Meanwhile, Saudi Arabia’s ‘higher’ record in the press freedom index came short of reflecting the country’s human right violations. As of March 2022, 31 bloggers or journalists were incarcerated in Saudi Arabia, rendering the oil-rich nation as the fifth largest jailer of journalists worldwide.
Egypt has frequently appeared among the top jailers of journalists in previous years, but has fell out of the top five this year after freeing 21 journalists and arresting others, according to RSF, who estimated that only 27 journalists remain behind bars this year.
Egypt’s political detainees are often subjected to torture and detained in appalling circumstances with scant access to air, sun and family contact. Ongoing campaigns to release political prisoners regularly inform on their situation, with the latest campaign focusing on Alaa Abdelfattah, an Egyptian and British citizen who is on a hunger strike. Advocates and human rights organisations are rallying the British government and other states to see to Alaa’s situation ahead of the COP27, which will be hosted by Egypt.
Meanwhile, one of the core reasons behind Qatar’s ranking is the arrest of Malcolm Bidali, a campaigner for migrant rights in Qatar, who was taken from his house in May 2021 and detained by Qatari officials in an unidentified location.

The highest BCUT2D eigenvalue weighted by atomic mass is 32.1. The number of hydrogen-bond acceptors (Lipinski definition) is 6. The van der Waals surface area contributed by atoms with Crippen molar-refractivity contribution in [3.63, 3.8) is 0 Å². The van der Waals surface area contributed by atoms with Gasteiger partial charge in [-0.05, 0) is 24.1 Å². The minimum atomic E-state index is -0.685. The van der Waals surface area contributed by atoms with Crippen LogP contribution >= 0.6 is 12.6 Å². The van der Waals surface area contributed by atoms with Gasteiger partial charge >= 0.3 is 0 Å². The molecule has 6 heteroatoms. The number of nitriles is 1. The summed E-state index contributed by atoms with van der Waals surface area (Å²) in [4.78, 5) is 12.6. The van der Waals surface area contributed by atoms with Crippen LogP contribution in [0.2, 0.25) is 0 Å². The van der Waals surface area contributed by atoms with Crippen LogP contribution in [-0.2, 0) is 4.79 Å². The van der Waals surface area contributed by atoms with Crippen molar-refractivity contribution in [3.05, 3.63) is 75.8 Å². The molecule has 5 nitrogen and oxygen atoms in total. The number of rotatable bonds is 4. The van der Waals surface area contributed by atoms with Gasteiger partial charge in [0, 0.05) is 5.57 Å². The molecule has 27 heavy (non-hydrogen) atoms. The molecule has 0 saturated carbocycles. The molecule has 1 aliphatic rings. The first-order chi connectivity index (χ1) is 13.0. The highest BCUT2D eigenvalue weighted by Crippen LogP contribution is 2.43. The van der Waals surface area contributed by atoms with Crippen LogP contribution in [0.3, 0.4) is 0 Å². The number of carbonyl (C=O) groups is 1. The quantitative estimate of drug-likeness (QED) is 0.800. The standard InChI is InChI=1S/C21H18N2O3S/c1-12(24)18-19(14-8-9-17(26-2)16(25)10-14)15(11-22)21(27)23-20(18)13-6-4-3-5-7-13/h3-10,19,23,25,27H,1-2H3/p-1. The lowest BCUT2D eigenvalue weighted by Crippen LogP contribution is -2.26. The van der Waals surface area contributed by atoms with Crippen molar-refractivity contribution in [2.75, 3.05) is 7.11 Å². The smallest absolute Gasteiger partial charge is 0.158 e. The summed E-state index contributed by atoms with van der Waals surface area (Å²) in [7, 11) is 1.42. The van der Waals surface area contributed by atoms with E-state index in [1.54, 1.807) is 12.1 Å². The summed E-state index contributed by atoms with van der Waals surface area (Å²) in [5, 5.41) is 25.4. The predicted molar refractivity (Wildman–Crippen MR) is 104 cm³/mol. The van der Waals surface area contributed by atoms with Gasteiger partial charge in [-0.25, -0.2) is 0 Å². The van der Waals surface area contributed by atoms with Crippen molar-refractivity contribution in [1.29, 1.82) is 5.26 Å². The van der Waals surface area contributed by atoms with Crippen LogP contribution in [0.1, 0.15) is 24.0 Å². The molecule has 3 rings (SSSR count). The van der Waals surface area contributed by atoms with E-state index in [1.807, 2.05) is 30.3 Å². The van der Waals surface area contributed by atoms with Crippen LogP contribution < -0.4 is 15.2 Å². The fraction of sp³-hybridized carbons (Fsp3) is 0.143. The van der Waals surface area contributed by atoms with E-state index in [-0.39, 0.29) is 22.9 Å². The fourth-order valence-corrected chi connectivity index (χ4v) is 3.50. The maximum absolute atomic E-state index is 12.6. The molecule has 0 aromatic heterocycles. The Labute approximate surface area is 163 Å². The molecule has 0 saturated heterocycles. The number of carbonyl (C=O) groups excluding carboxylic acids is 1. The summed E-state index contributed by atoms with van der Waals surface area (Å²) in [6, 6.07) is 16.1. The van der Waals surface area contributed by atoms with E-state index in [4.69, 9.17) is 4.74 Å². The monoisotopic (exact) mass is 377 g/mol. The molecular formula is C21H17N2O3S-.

Bidali wrote for Migrantrights.org (MR) under the pen name Noah to bring attention to the limits and reality experienced by migrant workers in Qatar. He was then prosecuted by the country for allegedly using ‘foreign funds to propagate disinformation’, an allegation he denies.
A coalition of human rights organisations released a statement condemning the Gulf country in June 2021 for holding Bidali in solitary confinement for three weeks. The activist was allowed to leave the country in August last year after paying a hefty fine.
Many of the journalists currently imprisoned in Middle Eastern countries include those who criticise the governments in place, even if in a subdued manner. Most of the sentences are recorded under claims of ‘spreading fake news or ‘interfering in national affairs, with some being labeled as ‘inciting terrorism’.
Silence or death
Yemen is tied with India for the third-most fatal country in the world for journalists, with 18 journalists killed in the past five years.
In 2021, a targeted vehicle bombing in Aden, Yemen’s interim capital, claimed the life of Rasha Abdallah Alharazy, a Yemeni TV reporter. Four female journalists also died in 2021.
Lokman Slim, a journalist and political activist, was assassinated in Lebanon in 2021 in what is thought to have been a targeted attack.
Meanwhile, Syria remains among the top three fatal countries for journalists during the past five years, despite dropping in the list of the most dangerous for journalists in 2021. Since 2011, at least 153 journalists have been killed in Syria by the Assad regime, their allies Russia and Iran – as well as ISIS, HTS and a number of local militant groups.
Earlier this year, Al Jazeera released the names of 12 of its journalists who were killed on the frontlines since 1996, 7 of which were killed in Syria.
Just this year, an Israeli bullet claimed the life of a prominent Palestinian Al Jazeera journalist Shireen Abu Akleh while she was covering an Israeli military operation in Jenin in May. She died while wearing her press vest, unarmed, with only a microphone in her hand.
A joint investigation by a research group and Palestinian rights group has uncovered evidence that refutes Israel’s account that the killing of veteran Al Jazeera journalist Shireen Abu Akleh was a mistake, saying that Abu Akleh’s killing was deliberate.